May 26, 2023, News Staff (Kansas City, Mo.) — A select group of family physician change-makers from across the country gathered May 9-11 to share information, pursue their passions and hone their leadership skills during the National Conference of Constituency Leaders.
The annual conference provides a venue for the AAFP’s underrepresented member constituencies — women, minorities, new physicians, international medical graduates, and LGBTQ+ physicians and allies — to come together to create positive change for the specialty, their patients and their communities. AAFP chapters can send one delegate to the conference to represent each of the five constituencies, where they can voice their passion about issues important to family medicine, as well as elect leaders to represent their interests.
Jump down to “This Year’s Action” to learn about outcomes from the 2023 conference, or, if you’re not familiar with the role NCCL plays in Academy governance, start with this brief primer on how NCCL operates, what it delivers and how those deliverables fit into the overall AAFP governance structure:
Chapter delegates collaborate to develop resolutions seeking the AAFP’s action (e.g., influence policy, request investigation or implementation of a program, address other issues of concern), debate the merits of those resolutions during live reference committee hearings, and vote on their disposition during full business sessions. Although only delegates can vote on resolutions and candidate elections during the meeting (with one exception: Any new physician AAFP member can vote in the AMA-YPS delegate election described below), any AAFP member is eligible to attend and voice their opinions on the issues discussed.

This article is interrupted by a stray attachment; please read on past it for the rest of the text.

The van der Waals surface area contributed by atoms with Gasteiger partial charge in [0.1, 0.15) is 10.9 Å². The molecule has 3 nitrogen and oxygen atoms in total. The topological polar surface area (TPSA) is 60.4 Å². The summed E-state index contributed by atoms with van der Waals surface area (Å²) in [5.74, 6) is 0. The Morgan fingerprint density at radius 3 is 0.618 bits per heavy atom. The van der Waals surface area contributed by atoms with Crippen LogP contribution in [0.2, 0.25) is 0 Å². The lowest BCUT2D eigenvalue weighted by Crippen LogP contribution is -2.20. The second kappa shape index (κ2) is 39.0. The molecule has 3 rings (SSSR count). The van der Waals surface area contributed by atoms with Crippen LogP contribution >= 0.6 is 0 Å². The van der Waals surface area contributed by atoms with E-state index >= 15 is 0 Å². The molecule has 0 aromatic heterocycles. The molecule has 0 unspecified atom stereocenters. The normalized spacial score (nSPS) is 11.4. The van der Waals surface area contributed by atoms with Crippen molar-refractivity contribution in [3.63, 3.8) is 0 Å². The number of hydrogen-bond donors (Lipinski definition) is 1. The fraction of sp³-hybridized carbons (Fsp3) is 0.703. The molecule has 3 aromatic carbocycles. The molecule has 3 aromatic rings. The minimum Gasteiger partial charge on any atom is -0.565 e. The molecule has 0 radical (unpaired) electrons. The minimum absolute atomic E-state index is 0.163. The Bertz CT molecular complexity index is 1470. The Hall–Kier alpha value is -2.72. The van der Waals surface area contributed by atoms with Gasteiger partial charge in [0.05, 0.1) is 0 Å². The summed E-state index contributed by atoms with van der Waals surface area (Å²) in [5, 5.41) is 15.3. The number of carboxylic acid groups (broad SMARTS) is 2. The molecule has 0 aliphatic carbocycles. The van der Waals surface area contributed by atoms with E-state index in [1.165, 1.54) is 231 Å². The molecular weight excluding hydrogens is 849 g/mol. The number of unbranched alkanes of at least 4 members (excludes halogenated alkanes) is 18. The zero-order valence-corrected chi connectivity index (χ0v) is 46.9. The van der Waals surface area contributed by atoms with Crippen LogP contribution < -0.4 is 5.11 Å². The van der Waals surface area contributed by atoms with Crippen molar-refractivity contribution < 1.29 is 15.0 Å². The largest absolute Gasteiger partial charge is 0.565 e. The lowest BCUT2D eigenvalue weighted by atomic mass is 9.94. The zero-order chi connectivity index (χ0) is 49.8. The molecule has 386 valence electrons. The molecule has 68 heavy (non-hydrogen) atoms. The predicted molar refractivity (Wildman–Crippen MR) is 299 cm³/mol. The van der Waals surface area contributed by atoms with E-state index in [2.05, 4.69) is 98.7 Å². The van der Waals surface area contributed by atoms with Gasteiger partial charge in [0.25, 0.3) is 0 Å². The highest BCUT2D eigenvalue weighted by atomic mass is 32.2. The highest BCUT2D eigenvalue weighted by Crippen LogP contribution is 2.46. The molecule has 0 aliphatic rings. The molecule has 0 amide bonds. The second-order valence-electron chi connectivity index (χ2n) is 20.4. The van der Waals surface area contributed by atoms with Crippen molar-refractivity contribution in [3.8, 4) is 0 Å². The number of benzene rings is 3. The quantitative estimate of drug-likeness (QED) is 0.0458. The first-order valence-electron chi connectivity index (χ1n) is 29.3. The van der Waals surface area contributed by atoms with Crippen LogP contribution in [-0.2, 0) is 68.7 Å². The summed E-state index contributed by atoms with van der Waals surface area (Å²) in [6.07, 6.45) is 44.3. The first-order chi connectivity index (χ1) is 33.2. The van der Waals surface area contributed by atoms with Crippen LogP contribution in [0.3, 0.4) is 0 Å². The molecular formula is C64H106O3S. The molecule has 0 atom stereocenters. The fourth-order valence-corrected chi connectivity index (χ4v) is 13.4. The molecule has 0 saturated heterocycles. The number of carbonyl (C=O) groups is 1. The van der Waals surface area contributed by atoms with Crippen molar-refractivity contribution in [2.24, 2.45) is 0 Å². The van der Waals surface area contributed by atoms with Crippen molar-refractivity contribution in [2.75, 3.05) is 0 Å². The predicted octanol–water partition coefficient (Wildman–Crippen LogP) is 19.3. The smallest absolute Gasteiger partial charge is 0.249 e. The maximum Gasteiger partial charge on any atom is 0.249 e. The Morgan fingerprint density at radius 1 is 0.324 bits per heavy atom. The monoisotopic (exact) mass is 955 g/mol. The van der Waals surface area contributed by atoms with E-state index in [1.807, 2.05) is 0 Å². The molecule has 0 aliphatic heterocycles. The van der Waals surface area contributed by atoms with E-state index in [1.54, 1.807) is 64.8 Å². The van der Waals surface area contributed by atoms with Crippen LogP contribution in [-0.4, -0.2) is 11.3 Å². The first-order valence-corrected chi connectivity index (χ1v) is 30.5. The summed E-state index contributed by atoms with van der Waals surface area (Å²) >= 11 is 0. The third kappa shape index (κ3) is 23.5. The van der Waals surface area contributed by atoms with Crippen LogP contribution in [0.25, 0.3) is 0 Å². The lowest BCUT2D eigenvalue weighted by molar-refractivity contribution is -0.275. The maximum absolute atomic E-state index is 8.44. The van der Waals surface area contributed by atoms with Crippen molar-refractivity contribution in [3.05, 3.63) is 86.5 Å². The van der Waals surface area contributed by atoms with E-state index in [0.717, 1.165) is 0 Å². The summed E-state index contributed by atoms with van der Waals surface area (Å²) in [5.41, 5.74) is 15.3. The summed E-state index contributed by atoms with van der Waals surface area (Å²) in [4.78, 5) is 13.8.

Each reference committee includes chapter delegates from every constituency plus any named observers. They are tasked with
During the business session, NCCL delegates may pull any resolution from the consent calendar for further discussion and a separate vote. Adopted resolutions or substitute resolutions may also be referred directly to the Congress of Delegates (the AAFP’s policy-making body) with approval from the Commission on Membership and Member Services or, if not fully developed, to the Board of Directors for further action.
NCCL is an important step in the governance process, but measures adopted at the conference do not automatically become AAFP policy.
Although examining health topics with a deep connection to diversity, equity and inclusiveness issues has long been an NCCL hallmark, this year’s proceedings reflected an unprecedented focus on DEI-related issues that likely have stemmed from recent legislative efforts to restrict access to reproductive services and gender-affirming care, and curtail other health-related benefits.
Here’s a sampling of measures NCCL delegates adopted this year. Members can learn more by accessing the reference committee agendas and final reports:
In response to an upsurge in attacks on physicians for simply doing the work they’ve been called to do, delegates asked the AAFP to clearly state that it “fully supports family physicians practicing the full scope of medicine free of violence, harassment, criminalization, defamation and bullying.” Delegates also want the AAFP to research violence, harassment, criminalization, defamation and bullying of family physicians; create resources to support physicians who experience these behaviors; and develop a process by which members can obtain additional support when confronted with such actions.
A substitute resolution asked the AAFP to update the policy against criminalization of evidence-based medical practice to specify that it applies to “criminalization of clinicians, patients and those who aid patients in receiving reproductive, abortion or gender-affirming health care across state lines.” Another substitute resolution asked for resources to help members protect themselves against legal claims and/or to allow them to continue to safely provide care to LGBTQI+ patients and their families.